My secret: thrift stores. While a lot of what gets donated is on the shabby side, there are always hidden gems. This is especially true of the larger thrift stores – they will sometimes get donations from merchants of high-quality fashions that have gone unsold at the end of the season. But even the smaller thrift stores are worth mining. One of my greatest finds was a luxurious fake-fur coat for $15 at a tiny thrift shop run by a small-town humane society. As for the outfit mentioned above, the sweater was $2 at a humane society thrift shop, the pants were $3 at a church thrift shop, the hair clip was $3 at a drugstore, and the shoes were $15 at a discount mail-order outlet (plus tax, shipping, and handling).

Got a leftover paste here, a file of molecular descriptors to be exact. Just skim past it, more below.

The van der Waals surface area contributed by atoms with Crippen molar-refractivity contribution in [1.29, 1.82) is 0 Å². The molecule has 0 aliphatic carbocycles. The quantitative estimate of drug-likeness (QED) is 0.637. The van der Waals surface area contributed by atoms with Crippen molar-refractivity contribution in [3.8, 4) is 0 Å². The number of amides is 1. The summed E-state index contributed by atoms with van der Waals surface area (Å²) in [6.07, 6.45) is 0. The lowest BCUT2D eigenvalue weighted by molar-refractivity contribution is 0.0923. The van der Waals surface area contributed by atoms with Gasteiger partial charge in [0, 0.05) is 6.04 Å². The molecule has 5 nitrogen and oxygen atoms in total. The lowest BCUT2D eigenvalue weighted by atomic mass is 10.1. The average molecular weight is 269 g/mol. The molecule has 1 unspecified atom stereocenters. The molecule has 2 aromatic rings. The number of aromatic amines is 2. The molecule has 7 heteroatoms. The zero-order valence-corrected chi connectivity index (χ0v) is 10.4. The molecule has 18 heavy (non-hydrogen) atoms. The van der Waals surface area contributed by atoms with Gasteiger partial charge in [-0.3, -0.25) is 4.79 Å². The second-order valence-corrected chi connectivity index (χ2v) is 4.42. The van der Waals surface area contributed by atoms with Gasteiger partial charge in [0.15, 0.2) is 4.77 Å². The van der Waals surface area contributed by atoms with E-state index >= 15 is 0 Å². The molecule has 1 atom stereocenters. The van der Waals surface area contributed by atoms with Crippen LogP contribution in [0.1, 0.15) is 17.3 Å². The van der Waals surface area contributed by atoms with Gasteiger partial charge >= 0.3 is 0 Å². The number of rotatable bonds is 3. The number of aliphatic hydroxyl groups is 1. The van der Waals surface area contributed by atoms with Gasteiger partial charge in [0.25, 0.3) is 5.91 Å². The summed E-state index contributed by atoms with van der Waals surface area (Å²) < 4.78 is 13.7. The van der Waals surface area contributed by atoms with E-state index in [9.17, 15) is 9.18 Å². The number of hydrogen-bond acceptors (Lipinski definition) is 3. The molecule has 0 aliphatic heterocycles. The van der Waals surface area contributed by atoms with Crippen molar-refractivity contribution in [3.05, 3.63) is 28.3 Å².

I’ve had this idea for some time now, since long before the political party got into the fashion-makeover spending binge. “What Not to Wear” is interesting to watch, but ultimately unrealistic, since most television viewers aren’t going to get a prepaid credit card with a couple thousand dollars on it dropped into their laps.

What I would like to see is “What Not to Wear: Trailer Park Edition,” in which the funding is $200, not $2000, and it’s cash, not a credit card. The fashion shopping is done in thrift stores, the hairstyling is done at a barber college such as the one where I get my hair done (about a third the cost of even the bargain hairstyle places), and the face makeover is done by a local person who sells cosmetics for one of the major franchises. THAT would be realistic.